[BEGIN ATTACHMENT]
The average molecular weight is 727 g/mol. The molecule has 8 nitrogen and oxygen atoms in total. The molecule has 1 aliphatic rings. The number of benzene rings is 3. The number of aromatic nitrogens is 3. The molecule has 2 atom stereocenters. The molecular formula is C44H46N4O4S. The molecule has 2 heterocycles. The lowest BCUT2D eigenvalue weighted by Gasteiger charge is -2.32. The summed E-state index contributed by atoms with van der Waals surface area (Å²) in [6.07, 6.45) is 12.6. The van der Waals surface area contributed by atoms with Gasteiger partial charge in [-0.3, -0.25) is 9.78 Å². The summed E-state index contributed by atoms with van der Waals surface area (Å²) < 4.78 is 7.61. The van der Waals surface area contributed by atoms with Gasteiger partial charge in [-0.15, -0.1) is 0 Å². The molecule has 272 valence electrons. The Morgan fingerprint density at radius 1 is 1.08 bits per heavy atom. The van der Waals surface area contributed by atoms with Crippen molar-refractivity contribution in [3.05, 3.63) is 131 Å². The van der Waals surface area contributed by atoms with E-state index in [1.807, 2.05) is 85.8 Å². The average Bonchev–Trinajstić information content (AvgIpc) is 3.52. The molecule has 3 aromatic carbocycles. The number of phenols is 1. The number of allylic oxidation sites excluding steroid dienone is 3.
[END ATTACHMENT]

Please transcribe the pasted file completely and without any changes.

The average molecular weight is 727 g/mol. The molecule has 8 nitrogen and oxygen atoms in total. The molecule has 1 aliphatic rings. The number of benzene rings is 3. The number of aromatic nitrogens is 3. The molecule has 2 atom stereocenters. The molecular formula is C44H46N4O4S. The molecule has 2 heterocycles. The lowest BCUT2D eigenvalue weighted by Gasteiger charge is -2.32. The summed E-state index contributed by atoms with van der Waals surface area (Å²) in [6.07, 6.45) is 12.6. The van der Waals surface area contributed by atoms with Gasteiger partial charge in [-0.3, -0.25) is 9.78 Å². The summed E-state index contributed by atoms with van der Waals surface area (Å²) < 4.78 is 7.61. The van der Waals surface area contributed by atoms with Gasteiger partial charge in [-0.15, -0.1) is 0 Å². The molecule has 272 valence electrons. The Morgan fingerprint density at radius 1 is 1.08 bits per heavy atom. The van der Waals surface area contributed by atoms with Crippen molar-refractivity contribution in [3.05, 3.63) is 131 Å². The van der Waals surface area contributed by atoms with E-state index in [1.807, 2.05) is 85.8 Å². The average Bonchev–Trinajstić information content (AvgIpc) is 3.52. The molecule has 3 aromatic carbocycles. The number of phenols is 1. The number of allylic oxidation sites excluding steroid dienone is 3.